Friday, April 20, 2007

Vignettes of a Tamil Refugee

This is my delayed response to Sambol’s evocative post on the pain of those who are forced to leave their strife-torn countries. [Link via Desipundit]. It brought back the memories of one such Sri Lankan Tamil family whom I had known during my stay at Madurai.

The family consisted of a couple and their three daughters in their prime of youth. The youngest one had the loveliest oval face with big communicative eyes and a skin that was unusually fair and flawless for those south of Tropic of Cancer. Unfortunately, she had some problem with legs and could walk only with a limp. Fate seemed to have some cruel grudge on them.

The lady taught me Tamil. I was in fifth grade and the school, like many in Tamil Nadu, required me to study Tamil. I, then, barely knew the alphabet. So bad was my Tamil, that my parents eagerly waited to read my answer scripts for my unintended wit and humour.

Instead of writing “Kandhai aanalum kasakki kattu” [Even if it is a rag, wash thoroughly before wearing it], I wrote “Thandhai aanalum kasakki kattu” [Even if it is your father, wash thoroughly before wearing it]. Thanks to her, I just failed only in my second monthly test and by the end of the year, I always managed to get above 60%.

India in the pre-Manmohan Singh era provided little employment avenues for residents, let alone refugees. And of all the places, Madurai, a very sleepy town which my uncle often calls as a mega-village, gave them a very slender chance of resurrecting a living that was as respectable and as secure as they had in Sri Lanka.

The lady taught in a neighborhood school and a few students from there came to her home for tuitions. Except me and a few others, most of the students were Sri Lankan Tamils. They were pretty close to each other. Probably, they derived some kind of emotional coziness from each other. I used to find their accent very different and funny. Yet, I must confess that it had an element of rhythm and purity embedded in it. When compared to regular rustic Tamil of Madurai, even their angry spews appeared sweet.

The lady was very professional at her work and ensured that the time we spent there was used only for academics. Despite this, when the some student made an odd statement about someone who returned recently or some news from Jaffna, she would become both nostalgic and hopeful. Nostalgic about the past and hopeful about the future, though she knew that there was not much to hope.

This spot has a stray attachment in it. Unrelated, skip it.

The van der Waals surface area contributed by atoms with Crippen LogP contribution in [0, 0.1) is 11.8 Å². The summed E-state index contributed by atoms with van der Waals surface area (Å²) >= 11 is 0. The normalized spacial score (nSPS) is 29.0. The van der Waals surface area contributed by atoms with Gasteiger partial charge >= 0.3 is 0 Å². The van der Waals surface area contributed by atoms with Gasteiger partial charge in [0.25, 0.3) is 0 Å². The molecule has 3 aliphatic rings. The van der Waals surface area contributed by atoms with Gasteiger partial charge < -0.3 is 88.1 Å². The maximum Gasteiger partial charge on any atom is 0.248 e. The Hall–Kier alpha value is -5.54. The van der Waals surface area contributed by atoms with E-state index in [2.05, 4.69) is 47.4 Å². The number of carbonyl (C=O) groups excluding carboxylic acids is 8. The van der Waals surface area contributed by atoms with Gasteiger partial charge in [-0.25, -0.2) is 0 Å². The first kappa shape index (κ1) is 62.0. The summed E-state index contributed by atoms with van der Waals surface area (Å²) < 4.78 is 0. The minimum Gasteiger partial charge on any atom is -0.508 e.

Whenever, I see Kannathil Muthamittal, I wonder if she too fled amidst shelling. The song Vidai Kodu Engal Naadu empathetically captures the pain, agony and the uncertainty of being uprooted not just from your town, but from your country.

kaN thiRandha dhesam angae
kaN moodum dhesam engae?

There is the land where I was born.
Where is the land where I will die.

Of course, development always led to displacement. But the displacement a refugee faces has uncertainty written all over his future. People displaced due to development lose their home. But refugees lose their homes, their claim for compensation, their land, their identity. You begin to live on someone’s mercy. A family uprooted from a river basin confidently settles down at the nearest urban slum. But a refugee is often thinking about a piece of land for him to stand. Overnight, landlords like my tuition teacher, who owned a home in Jaffna, have to think about a place to even sit.

I was there for just one year. We later shifted to Hyderabad. A few summers later, I watched her walking past my grandfather’s home, where we went for our annual summer vacation. She was now giving home tuitions to one of my erstwhile friend. She was just same. Square face with prominent cheek bones and eyes securely rested in their deep sockets. She spoke to my mom with the same cheerfulness and wished me good luck. As she walked away, my mom recollected her travails. My mom was scared to touch upon sensitive issues like daughters’ marriages. In a small town like that we could always learn from others and if there was anything very encouraging, she would have definitely shared with us. I never heard of them again.

Some years back, when I applied for the TNPCEE exam, I was glad that there reservations for Tamil refugees. However, it seems that since 2003, these children are being denied admission into professional courses due some Madras High Court order and subsequent dilly-dallying of the center. The refugee camps, which Thiru says are equivalents of open-air prisons in Kannathil Muthamittal, are going to be worse with rising conflict in Sri Lanka.

When I read Sambol’s post, I felt how lucky he and some of those who left comments were to go to a western country. There were only two occasions when I could see a gleam in my teacher’s eyes. One, when she discussed about their joyful Jaffna life. Two, when she learnt how someone in a similar situation could migrate to western countries.

I hope she too got a chance to move out to greener pastures.